Oklahoma Earthquake Shows Fracking's Potential for "Serious Harm"
"We don't need a major earthquake that claims lives and costs millions in damage to tell us the rapid increase in fracking...is the cause"
The earthquake in Oklahoma on Sunday that damaged dozens of buildings near the pipeline epicenter of Cushing is further proof that fossil fuel extraction activities are too dangerous to continue, environmentalists said Monday.
Oklahoma, which has seen a rapid increase in earthquakes that scientists have linked back to hydraulic fracturing, or fracking, was hit with a magnitude-5.0 event on Sunday, with tremors being felt as far away as Arkansas and Missouri. Officials said 40 to 50 buildings had been damaged, and some gas leaks were reported; although they have since been contained, the Oklahoma Corporation Commission ordered all pipeline companies under its jurisdiction to pause operations, EcoWatch wrote.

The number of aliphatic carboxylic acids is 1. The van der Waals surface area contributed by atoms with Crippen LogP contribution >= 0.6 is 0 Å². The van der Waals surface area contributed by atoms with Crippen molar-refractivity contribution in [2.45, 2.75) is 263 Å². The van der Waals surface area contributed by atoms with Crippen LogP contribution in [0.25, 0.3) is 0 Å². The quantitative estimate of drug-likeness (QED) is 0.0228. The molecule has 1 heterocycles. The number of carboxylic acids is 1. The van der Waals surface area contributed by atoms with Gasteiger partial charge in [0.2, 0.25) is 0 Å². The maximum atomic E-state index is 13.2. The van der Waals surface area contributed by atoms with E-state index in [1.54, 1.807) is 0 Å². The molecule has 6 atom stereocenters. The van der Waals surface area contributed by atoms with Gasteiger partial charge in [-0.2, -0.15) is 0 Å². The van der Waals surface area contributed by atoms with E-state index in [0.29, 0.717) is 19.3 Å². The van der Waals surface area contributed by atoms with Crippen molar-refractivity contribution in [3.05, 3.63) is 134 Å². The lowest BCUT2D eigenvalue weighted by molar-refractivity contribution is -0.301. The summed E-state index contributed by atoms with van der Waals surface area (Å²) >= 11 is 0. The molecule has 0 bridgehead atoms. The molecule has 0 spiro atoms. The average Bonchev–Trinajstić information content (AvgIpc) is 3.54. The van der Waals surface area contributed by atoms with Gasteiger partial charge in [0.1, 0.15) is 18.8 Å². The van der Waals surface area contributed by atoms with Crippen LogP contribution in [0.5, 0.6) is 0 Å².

Sunday's event was the 19th earthquake to occur in Oklahoma in a week, according to the U.S. Geological Survey (USGS), although it was only the third to register above 5.0 on the Richter scale.
Still, said the Center for Biological Diversity (CBD), that's about 19 too many.
"We don't need a major earthquake that claims lives and costs millions in damage to tell us the rapid increase in fracking and wastewater injection in Oklahoma and neighboring states is the cause," said the group's public lands campaigner Taylor McKinnon. "The USGS has already linked seismic activity to wastewater disposal associated with fracking and has raised the risk for damaging quakes in Oklahoma and Kansas."
CBD in May called on the Bureau of Land Management (BLM) to cancel 11 pending oil and gas leases in Oklahoma over earthquake risks. On Monday, the group made that call again, "before more serious harm occurs."
"It's only a matter of time until these increasing quakes cause catastrophic damage," McKinnon added. "Alongside the worsening climate crisis, earthquakes are yet another reason that President [Barack] Obama should end the federal fossil fuel leasing programs now."